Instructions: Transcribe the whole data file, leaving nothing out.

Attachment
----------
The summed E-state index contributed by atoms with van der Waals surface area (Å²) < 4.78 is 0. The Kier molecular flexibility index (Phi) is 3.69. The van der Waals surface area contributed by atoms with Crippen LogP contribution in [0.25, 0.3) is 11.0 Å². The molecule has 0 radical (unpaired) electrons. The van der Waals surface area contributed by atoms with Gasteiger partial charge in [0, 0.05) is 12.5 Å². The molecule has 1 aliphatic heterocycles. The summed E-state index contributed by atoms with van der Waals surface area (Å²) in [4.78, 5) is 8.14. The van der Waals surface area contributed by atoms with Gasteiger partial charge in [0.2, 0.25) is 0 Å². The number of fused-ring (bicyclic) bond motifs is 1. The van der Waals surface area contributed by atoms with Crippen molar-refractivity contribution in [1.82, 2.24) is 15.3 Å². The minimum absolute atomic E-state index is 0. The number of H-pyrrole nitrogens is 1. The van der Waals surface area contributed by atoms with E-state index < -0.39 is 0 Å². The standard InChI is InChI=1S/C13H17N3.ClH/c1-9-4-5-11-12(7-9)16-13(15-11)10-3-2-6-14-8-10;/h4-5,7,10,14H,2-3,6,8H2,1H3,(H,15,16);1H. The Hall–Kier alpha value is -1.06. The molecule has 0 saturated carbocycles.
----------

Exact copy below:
The summed E-state index contributed by atoms with van der Waals surface area (Å²) < 4.78 is 0. The Kier molecular flexibility index (Phi) is 3.69. The van der Waals surface area contributed by atoms with Crippen LogP contribution in [0.25, 0.3) is 11.0 Å². The molecule has 0 radical (unpaired) electrons. The van der Waals surface area contributed by atoms with Gasteiger partial charge in [0, 0.05) is 12.5 Å². The molecule has 1 aliphatic heterocycles. The summed E-state index contributed by atoms with van der Waals surface area (Å²) in [4.78, 5) is 8.14. The van der Waals surface area contributed by atoms with Gasteiger partial charge in [0.2, 0.25) is 0 Å². The number of fused-ring (bicyclic) bond motifs is 1. The van der Waals surface area contributed by atoms with Crippen molar-refractivity contribution in [1.82, 2.24) is 15.3 Å². The minimum absolute atomic E-state index is 0. The number of H-pyrrole nitrogens is 1. The van der Waals surface area contributed by atoms with E-state index < -0.39 is 0 Å². The standard InChI is InChI=1S/C13H17N3.ClH/c1-9-4-5-11-12(7-9)16-13(15-11)10-3-2-6-14-8-10;/h4-5,7,10,14H,2-3,6,8H2,1H3,(H,15,16);1H. The Hall–Kier alpha value is -1.06. The molecule has 0 saturated carbocycles.